Changes in Processing Times
On January 4, 2017, United States Citizenship and Immigration Services (USCIS) announced that it has changed how it posts processing times. Rather that listing weeks or ginning on January 4, 2017, months, it now provides specific dates. USCIS provides its customers with estimates of how long the waiting time is because individuals who submit petitions or applications for immigration benefits to USCIS often have to wait lengthy periods for the transaction to be completed. These processing times are posted on the USCIS website. Processing times are available by location (e.g. National Benefits Center, service center, or field office) and by filing type.
In the past, processing times were listed in one of two ways:
- Processing times related to publicly-announced production goals. USCIS established production goals for certain filing types. For example, USCIS set a five month processing time goal for N-400s (naturalization applications). If the office was meeting or exceeding the goal, meaning applications were being processed in five months or less, the processing time was listed as five months. In other words, the customer doesn’t have specific information about how long applications are actually taking, just that they are being processed within five months.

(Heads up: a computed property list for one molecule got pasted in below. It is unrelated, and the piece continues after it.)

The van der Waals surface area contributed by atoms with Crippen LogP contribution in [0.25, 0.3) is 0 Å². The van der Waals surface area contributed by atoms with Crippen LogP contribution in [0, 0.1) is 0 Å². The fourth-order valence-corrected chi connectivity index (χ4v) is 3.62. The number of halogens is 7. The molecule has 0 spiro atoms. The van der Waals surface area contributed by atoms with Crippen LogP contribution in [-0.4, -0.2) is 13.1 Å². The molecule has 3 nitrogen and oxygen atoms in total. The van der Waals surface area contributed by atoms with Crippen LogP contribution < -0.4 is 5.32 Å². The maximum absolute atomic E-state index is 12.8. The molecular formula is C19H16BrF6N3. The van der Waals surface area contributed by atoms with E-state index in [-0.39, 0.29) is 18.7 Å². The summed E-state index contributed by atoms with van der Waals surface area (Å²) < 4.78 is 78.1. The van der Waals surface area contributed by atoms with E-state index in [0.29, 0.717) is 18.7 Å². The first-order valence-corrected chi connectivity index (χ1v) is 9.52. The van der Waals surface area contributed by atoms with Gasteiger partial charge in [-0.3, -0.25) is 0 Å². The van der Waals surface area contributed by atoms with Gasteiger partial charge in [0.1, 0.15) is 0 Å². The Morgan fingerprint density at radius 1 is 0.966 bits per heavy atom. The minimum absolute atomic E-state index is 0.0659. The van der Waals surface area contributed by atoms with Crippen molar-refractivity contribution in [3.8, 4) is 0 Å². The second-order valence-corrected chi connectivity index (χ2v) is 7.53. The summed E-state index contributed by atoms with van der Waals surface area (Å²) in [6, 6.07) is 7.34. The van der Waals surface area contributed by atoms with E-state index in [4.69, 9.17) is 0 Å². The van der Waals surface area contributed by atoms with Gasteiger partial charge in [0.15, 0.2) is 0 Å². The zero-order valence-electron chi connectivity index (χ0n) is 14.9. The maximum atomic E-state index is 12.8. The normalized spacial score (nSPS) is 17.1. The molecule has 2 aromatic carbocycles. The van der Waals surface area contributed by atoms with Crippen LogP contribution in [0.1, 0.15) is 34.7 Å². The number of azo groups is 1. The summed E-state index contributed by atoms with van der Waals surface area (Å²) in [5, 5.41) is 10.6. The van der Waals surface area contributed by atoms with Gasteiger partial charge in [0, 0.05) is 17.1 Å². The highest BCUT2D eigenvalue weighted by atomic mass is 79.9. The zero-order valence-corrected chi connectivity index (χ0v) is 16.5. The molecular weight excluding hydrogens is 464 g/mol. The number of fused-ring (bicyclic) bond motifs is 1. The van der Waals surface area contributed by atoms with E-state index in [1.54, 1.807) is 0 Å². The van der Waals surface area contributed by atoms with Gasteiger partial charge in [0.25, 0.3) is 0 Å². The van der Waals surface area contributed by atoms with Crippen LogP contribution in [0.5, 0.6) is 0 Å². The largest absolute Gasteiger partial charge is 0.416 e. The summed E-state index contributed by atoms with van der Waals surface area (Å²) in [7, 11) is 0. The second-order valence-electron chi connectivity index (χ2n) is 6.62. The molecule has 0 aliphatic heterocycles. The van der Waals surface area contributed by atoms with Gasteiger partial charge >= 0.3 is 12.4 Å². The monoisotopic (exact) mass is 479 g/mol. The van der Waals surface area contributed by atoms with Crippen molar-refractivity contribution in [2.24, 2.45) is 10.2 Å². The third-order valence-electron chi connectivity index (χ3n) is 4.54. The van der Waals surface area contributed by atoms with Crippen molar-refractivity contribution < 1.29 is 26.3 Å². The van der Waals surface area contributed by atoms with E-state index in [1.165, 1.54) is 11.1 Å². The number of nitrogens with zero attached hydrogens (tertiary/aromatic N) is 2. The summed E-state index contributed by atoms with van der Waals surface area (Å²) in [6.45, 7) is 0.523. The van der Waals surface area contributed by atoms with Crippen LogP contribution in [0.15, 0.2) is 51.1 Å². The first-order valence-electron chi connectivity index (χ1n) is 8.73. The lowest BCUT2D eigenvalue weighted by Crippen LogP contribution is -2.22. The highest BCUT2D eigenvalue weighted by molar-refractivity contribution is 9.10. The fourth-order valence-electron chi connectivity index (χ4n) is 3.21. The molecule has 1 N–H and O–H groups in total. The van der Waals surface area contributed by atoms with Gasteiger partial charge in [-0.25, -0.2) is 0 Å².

- If the office was not meeting its production goal, the chart listed the date of the last application the office worked on at the time the data was sent to the Office of Performance and Quality (OPQ), which is the office that regularly calculates processing times. This does not mean that all applications received as of that date had been adjudicated.
According to the USCIS announcement, the agency will now be using the second method for publishing processing times. The tables available on the USCIS processing times webpage now list a “Processing Cases As of Date.” Presumably, the date listed is the date of the last application that particular office worked on at the moment the processing data was sent to OPQ. This new format also means that USCIS no longer informs the public of its processing goals.